|Carol Carter (left) and Rhonda Carpenter (right)|
Today I'm having my first guest blogger:)) The wonderfully talented R.H. Carpenter is going to give us her take on Carol Carter's workshop. Rhonda and I have been blogging buddies for a while and coincidentally ended up in the same workshop. It's was so great to meet her in person.
R.H. (Rhonda) Carpenter is a watercolorist who picked up her brushes 9 years ago and has not stopped painting since. She has had work accepted in juried shows at the Woman’s Art Club of Cincinnati, the Cincinnati Art Club Viewpoint, the Fitton Art Center, and the Middletown (OH) Art Center. She has also shown her work in member shows of the Greater Cincinnati Watercolor Society and the Woman’s Art Club of Cincinnati. She is the Program Chairperson for the Greater Cincinnati Watercolor Society, and is currently working in a series of female figures and crows. Crows often show up in Rhonda’s paintings. Having these interesting and intelligent birds as totem animals teach her about transformation as an artist and a woman.
Rhonda shares my passion for watercolor and does beautiful, symbolic paintings. To see her works check out her blog.
*Working with Carol Carter, watercolorist extraordinaire!*
Taking a 3-day watercolor workshop with St. Louis watercolor artist, Carol Carter, was like having a bright burst of summer colors on a grey winter day. The workshop was hosted by the Cedarhurst Center for the Arts (Mount Vernon, IL), and the 90-acre grounds of the Center were an additional delight.
Carol’s style of painting in watercolors can only be described as colorful, and she freely shared the way she paints every day in her studio. She began the first day with a demo of her very wet-in-wet style of painting. She always prewets her paper, allowing the paint to flow into the wet paper. This is beautiful to watch, if you love watercolor.
Carol stressed that her use of placing pure colors against pure colors are what gives her paintings a special zing. She also uses a limited palette, never using more than 6 pigments in one painting, tying the painting together with a unifying color which she spreads throughout the painting. She gets real pop in her paintings from pairing pure complementary colors against each other (like Cadmium Orange against Cobalt Turquoise Light). She also works from the background to the foreground, saving that Center of Interest/Focal Point for last - a sort of delayed gratification in your painting! Why begin with the background? Because, as Carol said, “There is no point in manipulating your subject and then trying to put it into an environment later.”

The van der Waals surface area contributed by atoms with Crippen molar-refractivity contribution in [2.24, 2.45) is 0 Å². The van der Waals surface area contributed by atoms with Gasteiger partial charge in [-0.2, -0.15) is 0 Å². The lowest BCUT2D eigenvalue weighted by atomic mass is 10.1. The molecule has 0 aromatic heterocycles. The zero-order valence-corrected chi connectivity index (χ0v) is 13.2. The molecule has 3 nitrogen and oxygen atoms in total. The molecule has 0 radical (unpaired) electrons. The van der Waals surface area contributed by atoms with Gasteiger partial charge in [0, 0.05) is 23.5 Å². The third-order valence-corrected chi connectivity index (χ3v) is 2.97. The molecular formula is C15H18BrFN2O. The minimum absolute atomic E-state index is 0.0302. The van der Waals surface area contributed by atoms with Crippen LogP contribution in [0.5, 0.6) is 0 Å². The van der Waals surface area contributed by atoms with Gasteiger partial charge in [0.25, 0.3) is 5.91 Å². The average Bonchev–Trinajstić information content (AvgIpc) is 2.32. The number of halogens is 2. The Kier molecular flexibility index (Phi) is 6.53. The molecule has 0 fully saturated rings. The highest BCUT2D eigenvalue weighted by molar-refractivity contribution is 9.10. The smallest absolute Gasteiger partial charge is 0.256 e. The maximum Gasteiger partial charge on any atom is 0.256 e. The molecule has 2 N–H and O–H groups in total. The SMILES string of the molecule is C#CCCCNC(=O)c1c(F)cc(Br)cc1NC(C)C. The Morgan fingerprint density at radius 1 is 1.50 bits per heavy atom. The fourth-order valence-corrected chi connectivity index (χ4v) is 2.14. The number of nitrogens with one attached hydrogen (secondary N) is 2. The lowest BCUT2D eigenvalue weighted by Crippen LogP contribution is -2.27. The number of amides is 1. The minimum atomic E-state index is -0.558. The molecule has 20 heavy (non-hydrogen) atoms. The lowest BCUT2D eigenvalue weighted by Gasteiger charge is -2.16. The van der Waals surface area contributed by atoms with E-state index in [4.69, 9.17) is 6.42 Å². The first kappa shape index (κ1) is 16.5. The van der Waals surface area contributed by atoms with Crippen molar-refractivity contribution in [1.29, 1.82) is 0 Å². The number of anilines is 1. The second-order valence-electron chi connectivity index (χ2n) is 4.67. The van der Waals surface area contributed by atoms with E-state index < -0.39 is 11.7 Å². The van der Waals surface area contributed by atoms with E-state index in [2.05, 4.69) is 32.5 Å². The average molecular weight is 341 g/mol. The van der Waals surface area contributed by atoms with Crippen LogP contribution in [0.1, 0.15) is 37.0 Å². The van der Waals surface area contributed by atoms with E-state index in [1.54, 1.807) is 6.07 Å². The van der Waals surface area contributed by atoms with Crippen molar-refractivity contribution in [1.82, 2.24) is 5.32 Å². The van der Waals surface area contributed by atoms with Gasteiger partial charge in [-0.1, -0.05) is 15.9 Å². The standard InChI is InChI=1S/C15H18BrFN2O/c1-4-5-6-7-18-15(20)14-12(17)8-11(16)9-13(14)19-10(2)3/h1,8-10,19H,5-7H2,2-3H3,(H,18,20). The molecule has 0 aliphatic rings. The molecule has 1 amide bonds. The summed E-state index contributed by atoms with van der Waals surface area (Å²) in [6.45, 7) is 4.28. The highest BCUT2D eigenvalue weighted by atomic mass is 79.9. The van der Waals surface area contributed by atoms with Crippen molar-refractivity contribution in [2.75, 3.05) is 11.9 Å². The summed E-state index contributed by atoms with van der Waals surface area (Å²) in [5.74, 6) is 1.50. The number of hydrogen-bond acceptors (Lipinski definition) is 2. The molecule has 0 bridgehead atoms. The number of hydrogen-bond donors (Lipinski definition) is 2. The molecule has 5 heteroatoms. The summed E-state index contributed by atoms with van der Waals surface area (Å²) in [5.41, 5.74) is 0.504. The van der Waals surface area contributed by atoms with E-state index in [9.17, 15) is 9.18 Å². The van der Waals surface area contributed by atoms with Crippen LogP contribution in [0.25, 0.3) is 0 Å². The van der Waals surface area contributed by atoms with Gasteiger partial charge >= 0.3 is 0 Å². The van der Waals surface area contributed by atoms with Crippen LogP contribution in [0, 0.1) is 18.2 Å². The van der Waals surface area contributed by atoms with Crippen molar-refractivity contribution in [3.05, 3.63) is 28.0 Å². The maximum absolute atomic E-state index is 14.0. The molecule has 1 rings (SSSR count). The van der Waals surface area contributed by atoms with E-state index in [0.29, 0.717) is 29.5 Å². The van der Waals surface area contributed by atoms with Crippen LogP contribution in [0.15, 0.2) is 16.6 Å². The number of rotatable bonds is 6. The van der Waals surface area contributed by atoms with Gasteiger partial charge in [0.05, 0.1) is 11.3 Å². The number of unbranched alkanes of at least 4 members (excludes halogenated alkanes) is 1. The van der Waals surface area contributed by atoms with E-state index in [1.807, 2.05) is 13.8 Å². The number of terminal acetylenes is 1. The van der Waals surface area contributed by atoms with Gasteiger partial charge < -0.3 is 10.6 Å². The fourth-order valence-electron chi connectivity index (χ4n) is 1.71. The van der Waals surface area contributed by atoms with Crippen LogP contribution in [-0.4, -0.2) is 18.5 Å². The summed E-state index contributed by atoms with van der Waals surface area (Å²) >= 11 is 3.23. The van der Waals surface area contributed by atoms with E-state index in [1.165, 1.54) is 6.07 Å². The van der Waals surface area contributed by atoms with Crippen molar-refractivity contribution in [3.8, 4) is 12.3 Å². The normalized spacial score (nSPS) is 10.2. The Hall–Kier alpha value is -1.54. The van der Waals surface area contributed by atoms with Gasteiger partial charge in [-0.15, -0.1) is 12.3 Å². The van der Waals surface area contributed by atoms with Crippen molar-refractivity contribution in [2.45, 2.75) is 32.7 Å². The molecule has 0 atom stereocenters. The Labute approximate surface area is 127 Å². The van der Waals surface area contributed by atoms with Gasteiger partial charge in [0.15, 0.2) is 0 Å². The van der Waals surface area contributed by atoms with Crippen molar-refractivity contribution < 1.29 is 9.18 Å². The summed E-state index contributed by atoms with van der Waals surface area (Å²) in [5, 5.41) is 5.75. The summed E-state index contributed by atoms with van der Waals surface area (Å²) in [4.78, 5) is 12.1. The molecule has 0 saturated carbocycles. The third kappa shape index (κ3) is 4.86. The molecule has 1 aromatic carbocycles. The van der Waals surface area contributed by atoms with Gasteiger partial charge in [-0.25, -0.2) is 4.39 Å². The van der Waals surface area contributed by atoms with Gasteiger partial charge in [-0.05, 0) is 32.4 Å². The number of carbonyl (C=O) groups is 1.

After we did a small exercise of painting orbs and shaping them using just three colors, we began a real painting of very colorful pears. Using just two colors (Quinacridone Burnt Orange and French Ultramarine Blue), Carol painted in the background, letting the two colors run together and blend naturally on the wet paper. Wherever the QBO and the FUB ran together, a beautiful, soft grey was created.
While she painted, Carol talked about her process and how important it is to her to send a message with her paintings, not just paint a technically correct or pretty picture. Many of her paintings are autobiographical, relating to something happening in her life and her self-portraits are her favorite things to do.
What we took away from Day One was to remember that pure colors make the paintings glow. We should keep them as pure as possible by working wet-into-wet and darkening the values by adding more of the same colors to mold the shape; then we should watch the paint application as it dries so you are there to correct anything happening that you don't want. Carol’s style of painting is famous for color but it’s really all about technique and control: when to know to control it and when to let the colors do their own thing.
Carol said imagery is so important and it’s best to paint what you love because your love will show through. “If you don’t love to paint it, I won’t love to see it!”
Although she used to be against using a resist of any kind, Carol now uses Incredible White Masking fluid occasionally. Often she uses it to get a sparkling look in an abstracted background. However, she thinks pure white paper for the sparkle is too distracting, so she tones the whites down before masking by painting them with pale Shadow Violet and then masking over that when it’s dry. When the masking fluid is off, the touch of color still looks white but is better integrated into the rest of the painting.
Again, her basic technique is to prewet the paper. Carol prewet the background after the “whites” were masked out. Then she used Aureolin to paint graphic lines around the leaves and petals of the flower. She likes the hard edged element this adds to a painting. She then began dropping in color in the wet background areas, using a Quinacridone Burnt Orange as the base color over everything in the background except the Shadow Violet area (which was still masked off). Next came Shadow Green in some areas and Winsor Newton Green (Yellow Shade) in areas. She varied the shapes and values throughout the background and said you can “knit” areas together by lifting with a dry brush, then merging the colors if you get hard edges in the background that you don’t like.